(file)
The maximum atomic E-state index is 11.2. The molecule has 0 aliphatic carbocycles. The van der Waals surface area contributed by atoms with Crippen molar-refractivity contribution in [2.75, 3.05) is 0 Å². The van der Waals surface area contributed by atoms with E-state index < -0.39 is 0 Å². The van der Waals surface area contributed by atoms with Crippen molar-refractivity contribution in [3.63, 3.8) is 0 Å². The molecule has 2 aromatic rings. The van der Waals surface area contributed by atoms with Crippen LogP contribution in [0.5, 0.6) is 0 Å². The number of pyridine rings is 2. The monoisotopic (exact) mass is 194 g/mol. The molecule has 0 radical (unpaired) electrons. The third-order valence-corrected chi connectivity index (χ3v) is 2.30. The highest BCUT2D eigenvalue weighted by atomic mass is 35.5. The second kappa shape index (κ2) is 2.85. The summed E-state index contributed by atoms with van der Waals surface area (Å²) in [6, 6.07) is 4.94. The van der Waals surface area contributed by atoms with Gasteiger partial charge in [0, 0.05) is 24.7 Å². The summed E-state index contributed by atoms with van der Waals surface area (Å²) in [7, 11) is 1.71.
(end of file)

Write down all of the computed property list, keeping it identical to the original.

The maximum atomic E-state index is 11.2. The molecule has 0 aliphatic carbocycles. The van der Waals surface area contributed by atoms with Crippen molar-refractivity contribution in [2.75, 3.05) is 0 Å². The van der Waals surface area contributed by atoms with E-state index < -0.39 is 0 Å². The van der Waals surface area contributed by atoms with Crippen molar-refractivity contribution in [3.63, 3.8) is 0 Å². The molecule has 2 aromatic rings. The van der Waals surface area contributed by atoms with Crippen LogP contribution in [0.5, 0.6) is 0 Å². The number of pyridine rings is 2. The monoisotopic (exact) mass is 194 g/mol. The molecule has 0 radical (unpaired) electrons. The third-order valence-corrected chi connectivity index (χ3v) is 2.30. The highest BCUT2D eigenvalue weighted by atomic mass is 35.5. The second kappa shape index (κ2) is 2.85. The summed E-state index contributed by atoms with van der Waals surface area (Å²) in [6, 6.07) is 4.94. The van der Waals surface area contributed by atoms with Gasteiger partial charge in [0, 0.05) is 24.7 Å². The summed E-state index contributed by atoms with van der Waals surface area (Å²) in [7, 11) is 1.71.